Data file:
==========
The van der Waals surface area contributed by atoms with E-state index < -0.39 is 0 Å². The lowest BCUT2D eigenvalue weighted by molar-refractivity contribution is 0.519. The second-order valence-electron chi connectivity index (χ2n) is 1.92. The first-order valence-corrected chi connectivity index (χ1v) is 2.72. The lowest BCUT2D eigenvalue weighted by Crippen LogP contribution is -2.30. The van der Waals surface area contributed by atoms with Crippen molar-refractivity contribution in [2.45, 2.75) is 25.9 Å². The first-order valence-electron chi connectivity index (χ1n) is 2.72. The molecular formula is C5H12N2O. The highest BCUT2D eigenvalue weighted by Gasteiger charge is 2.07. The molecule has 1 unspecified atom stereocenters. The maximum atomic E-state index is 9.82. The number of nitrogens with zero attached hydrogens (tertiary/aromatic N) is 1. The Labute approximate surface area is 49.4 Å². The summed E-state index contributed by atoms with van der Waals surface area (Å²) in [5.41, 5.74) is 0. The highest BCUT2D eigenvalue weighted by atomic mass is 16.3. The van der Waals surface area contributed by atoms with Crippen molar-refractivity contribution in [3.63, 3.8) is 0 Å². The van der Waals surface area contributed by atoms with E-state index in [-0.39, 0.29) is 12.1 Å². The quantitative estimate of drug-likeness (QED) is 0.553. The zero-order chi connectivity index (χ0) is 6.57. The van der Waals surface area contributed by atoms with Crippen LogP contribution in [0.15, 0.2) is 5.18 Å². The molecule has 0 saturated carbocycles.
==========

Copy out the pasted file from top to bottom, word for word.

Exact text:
The van der Waals surface area contributed by atoms with E-state index < -0.39 is 0 Å². The lowest BCUT2D eigenvalue weighted by molar-refractivity contribution is 0.519. The second-order valence-electron chi connectivity index (χ2n) is 1.92. The first-order valence-corrected chi connectivity index (χ1v) is 2.72. The lowest BCUT2D eigenvalue weighted by Crippen LogP contribution is -2.30. The van der Waals surface area contributed by atoms with Crippen molar-refractivity contribution in [2.45, 2.75) is 25.9 Å². The first-order valence-electron chi connectivity index (χ1n) is 2.72. The molecular formula is C5H12N2O. The highest BCUT2D eigenvalue weighted by Gasteiger charge is 2.07. The molecule has 1 unspecified atom stereocenters. The maximum atomic E-state index is 9.82. The number of nitrogens with zero attached hydrogens (tertiary/aromatic N) is 1. The Labute approximate surface area is 49.4 Å². The summed E-state index contributed by atoms with van der Waals surface area (Å²) in [5.41, 5.74) is 0. The highest BCUT2D eigenvalue weighted by atomic mass is 16.3. The van der Waals surface area contributed by atoms with Crippen molar-refractivity contribution in [3.63, 3.8) is 0 Å². The van der Waals surface area contributed by atoms with E-state index in [-0.39, 0.29) is 12.1 Å². The quantitative estimate of drug-likeness (QED) is 0.553. The zero-order chi connectivity index (χ0) is 6.57. The van der Waals surface area contributed by atoms with Crippen LogP contribution in [0.15, 0.2) is 5.18 Å². The molecule has 0 saturated carbocycles.